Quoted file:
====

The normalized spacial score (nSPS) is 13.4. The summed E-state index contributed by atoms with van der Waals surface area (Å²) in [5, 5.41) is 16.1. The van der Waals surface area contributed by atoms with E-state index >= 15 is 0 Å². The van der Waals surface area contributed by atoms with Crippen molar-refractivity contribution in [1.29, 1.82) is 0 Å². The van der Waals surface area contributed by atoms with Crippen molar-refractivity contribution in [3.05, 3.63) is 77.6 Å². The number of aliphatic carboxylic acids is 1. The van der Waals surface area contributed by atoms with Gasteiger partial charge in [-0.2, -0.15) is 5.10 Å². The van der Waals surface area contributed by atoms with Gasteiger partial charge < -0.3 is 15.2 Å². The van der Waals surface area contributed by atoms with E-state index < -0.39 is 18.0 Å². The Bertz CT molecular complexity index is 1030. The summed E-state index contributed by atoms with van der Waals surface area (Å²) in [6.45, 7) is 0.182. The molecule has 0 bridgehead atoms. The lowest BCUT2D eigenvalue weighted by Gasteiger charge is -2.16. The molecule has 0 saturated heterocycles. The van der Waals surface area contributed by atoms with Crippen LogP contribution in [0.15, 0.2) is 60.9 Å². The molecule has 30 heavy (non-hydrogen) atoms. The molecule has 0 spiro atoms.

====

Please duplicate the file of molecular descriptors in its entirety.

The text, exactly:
The normalized spacial score (nSPS) is 13.4. The summed E-state index contributed by atoms with van der Waals surface area (Å²) in [5, 5.41) is 16.1. The van der Waals surface area contributed by atoms with E-state index >= 15 is 0 Å². The van der Waals surface area contributed by atoms with Crippen molar-refractivity contribution in [1.29, 1.82) is 0 Å². The van der Waals surface area contributed by atoms with Crippen molar-refractivity contribution in [3.05, 3.63) is 77.6 Å². The number of aliphatic carboxylic acids is 1. The van der Waals surface area contributed by atoms with Gasteiger partial charge in [-0.2, -0.15) is 5.10 Å². The van der Waals surface area contributed by atoms with Gasteiger partial charge < -0.3 is 15.2 Å². The van der Waals surface area contributed by atoms with E-state index < -0.39 is 18.0 Å². The Bertz CT molecular complexity index is 1030. The summed E-state index contributed by atoms with van der Waals surface area (Å²) in [6.45, 7) is 0.182. The molecule has 0 bridgehead atoms. The lowest BCUT2D eigenvalue weighted by Gasteiger charge is -2.16. The molecule has 0 saturated heterocycles. The van der Waals surface area contributed by atoms with Crippen LogP contribution in [0.15, 0.2) is 60.9 Å². The molecule has 30 heavy (non-hydrogen) atoms. The molecule has 0 spiro atoms.